Wheelchair user Jasmine Fraser's only transport was stolen from outside her home in Kamo in the early hours of Monday.

Now she has no way of getting around, relying on a walker to get around her house and unable to go any further.

Fraser's wheelchair was taken some time after midnight on Sunday when she went to bed.

"I was just shocked. At first I thought it was one of my siblings playing with me," she said.


"I use a walker only inside the house and that's it. I can't really go anywhere."

Fraser, who has cerebral palsy, has been using the same chair since she started high school. She is now 21.

She has a manual wheelchair for emergencies, but she tires easily and can't use it for long.

Cerebral palsy impairs motor function and movement, and can affect arms, legs and the entire body.

Fraser left the wheelchair to charge overnight in the driveway just outside the door, as usual.

She reported the theft to police, who she said were investigating. Whangarei police confirmed the electric wheelchair was reported stolen.

"They just told me they would keep an eye out," Fraser said.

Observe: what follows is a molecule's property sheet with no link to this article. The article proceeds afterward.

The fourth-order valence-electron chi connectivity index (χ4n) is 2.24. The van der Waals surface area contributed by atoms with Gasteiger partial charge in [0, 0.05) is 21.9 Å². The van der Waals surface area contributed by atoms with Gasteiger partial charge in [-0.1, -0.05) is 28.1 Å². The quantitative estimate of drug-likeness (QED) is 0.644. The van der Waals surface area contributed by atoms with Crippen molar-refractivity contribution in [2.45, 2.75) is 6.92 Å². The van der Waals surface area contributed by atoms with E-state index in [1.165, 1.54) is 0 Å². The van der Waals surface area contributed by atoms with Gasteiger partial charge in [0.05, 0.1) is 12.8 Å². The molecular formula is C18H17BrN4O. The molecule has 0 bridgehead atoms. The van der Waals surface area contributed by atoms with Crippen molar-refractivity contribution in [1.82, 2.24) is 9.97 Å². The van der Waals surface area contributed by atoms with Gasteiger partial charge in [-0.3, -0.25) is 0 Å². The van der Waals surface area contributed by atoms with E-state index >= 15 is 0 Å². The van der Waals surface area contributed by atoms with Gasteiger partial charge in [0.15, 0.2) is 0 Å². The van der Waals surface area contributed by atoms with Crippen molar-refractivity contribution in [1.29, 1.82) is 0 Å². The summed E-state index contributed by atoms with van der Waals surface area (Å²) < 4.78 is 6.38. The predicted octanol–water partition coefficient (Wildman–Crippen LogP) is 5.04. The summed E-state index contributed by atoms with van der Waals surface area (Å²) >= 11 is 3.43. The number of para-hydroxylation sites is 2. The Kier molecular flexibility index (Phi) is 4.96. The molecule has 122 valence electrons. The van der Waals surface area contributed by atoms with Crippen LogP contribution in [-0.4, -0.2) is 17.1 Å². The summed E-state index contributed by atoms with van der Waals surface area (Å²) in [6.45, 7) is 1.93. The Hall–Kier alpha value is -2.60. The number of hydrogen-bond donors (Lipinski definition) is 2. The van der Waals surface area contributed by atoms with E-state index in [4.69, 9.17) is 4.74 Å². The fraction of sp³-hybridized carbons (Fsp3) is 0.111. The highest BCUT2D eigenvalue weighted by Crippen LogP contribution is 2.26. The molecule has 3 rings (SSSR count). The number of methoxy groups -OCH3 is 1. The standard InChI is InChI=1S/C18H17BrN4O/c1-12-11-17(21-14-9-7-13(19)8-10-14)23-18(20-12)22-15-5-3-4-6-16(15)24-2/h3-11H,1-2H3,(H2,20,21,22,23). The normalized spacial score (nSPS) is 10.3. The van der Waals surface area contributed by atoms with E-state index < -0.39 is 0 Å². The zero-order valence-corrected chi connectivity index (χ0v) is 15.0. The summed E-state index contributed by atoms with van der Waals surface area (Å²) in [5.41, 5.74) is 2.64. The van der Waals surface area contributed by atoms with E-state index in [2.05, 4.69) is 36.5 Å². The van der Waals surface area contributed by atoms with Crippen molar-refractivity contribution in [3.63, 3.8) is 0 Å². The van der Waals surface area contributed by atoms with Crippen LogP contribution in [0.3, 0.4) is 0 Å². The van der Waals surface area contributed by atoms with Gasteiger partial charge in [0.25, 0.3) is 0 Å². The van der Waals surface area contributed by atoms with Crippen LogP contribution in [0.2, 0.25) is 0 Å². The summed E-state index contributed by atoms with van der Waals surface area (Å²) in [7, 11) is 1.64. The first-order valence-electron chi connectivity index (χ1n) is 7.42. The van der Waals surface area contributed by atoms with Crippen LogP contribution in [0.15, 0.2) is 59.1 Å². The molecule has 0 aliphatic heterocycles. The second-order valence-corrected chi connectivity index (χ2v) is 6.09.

She had no idea why anyone would want to steal the wheelchair: "They have no use for it."


Disability advocate Jonny Wilkinson said although the wheelchairs could cost a lot, they were customised for individual users and there was no way thieves could sell them.

"They're worth a lot of money but only to people who need them.

Jasmine Fraser's stolen electric wheelchair. Photo / Supplied
Jasmine Fraser's stolen electric wheelchair. Photo / Supplied

"I imagine it would be purely a vindictive crime or a younger person doing it as a joke.

"Maybe in the hours of daylight they won't find it so funny."

Wilkinson said it would be very disruptive to lose an electric wheelchair.

"Basically it's taking away their freedom to move around how they wish and usually wheelchairs are very personalised.

"It takes away users' independence and it takes a while to replace."

Fraser said she doesn't know what will happen next or whether she is able to get a replacement wheelchair.

"I'm getting everyone to see," she said. She was unsure if insurance would cover it, or if it would be possible to get funding for a replacement.

Fraser has received an outpouring of support on social media after posting about the missing wheelchair. The post has been shared nearly 500 times.

Wilkinson said it was uncommon for wheelchairs to be stolen.

"You wouldn't be able to sell them on the black market."

The only other case he heard of recently was in the Bay of Islands last year, when Paralympian sailor Chris Sharp's wheelchair was taken. It was later returned to a Northland police station.

Fraser had just one message for the thieves: "Give it back".

Anyone with information can contact Whangārei Police Station on (09) 430 4500 or the Northern Advocate on (09) 470 2875.